|SREL Reprint #1933|
THE ASSOCIATION OF DNA DAMAGE TO
CONCENTRATIONS OF MERCURY AND
RADIOCESIUM IN LARGEMOUTH BASS
Abstract - Largemouth bass from five lakes were examined to determine levels
of contamination by mercury and radiocesium and amounts of DNA damage.
Concentrations of these toxicants and an index of body condition were regressed
against overall DNA damage and DNA damage in individual tissues (liver, gills,
and red blood cells) as indicated by the alkaline unwinding method. Sample sites
showed considerable heterogeneity in concentrations of mercury and
radiocesium, as well as numbers of DNA strand breaks. Generally, increased
concentrations of toxicants were related to increased DNA damage. Tissues may
have responded to contaminants in different manners; red blood cells generally
showed the greatest DNA damage while liver tissue showed the least. Although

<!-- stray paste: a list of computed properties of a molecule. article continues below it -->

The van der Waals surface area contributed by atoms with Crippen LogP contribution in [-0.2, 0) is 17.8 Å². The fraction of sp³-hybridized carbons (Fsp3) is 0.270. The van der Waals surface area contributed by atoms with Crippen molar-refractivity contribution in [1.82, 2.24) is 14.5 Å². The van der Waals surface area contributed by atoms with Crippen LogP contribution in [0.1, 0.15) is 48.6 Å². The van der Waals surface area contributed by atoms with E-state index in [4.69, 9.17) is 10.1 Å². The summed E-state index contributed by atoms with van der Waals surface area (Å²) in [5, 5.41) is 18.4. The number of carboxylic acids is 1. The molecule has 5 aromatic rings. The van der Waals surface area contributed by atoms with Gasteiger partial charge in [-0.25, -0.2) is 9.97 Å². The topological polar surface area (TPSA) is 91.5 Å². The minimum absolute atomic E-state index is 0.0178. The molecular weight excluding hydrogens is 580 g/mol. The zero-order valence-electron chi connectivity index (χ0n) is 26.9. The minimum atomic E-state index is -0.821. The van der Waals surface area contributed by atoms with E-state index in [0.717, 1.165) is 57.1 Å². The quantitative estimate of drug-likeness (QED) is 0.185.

body condition was related to DNA damage, it is unclear whether it has a direct
effect or whether it is a correlated response to contamination by mercury and
radiocesium. The potential for repair of DNA strand breaks and cell turnover
rates may play an important role in determining the ultimate amount of DNA
damage in contaminated organisms.
SREL Reprint #1933
Sugg, D.W., R.K. Chesser, J.A. Brooks, and B.T. Grasman. 1995. The association of DNA damage to concentrations of mercury and radiocesium in largemouth bass. Environmental Toxicology and Chemistry 14:661-668.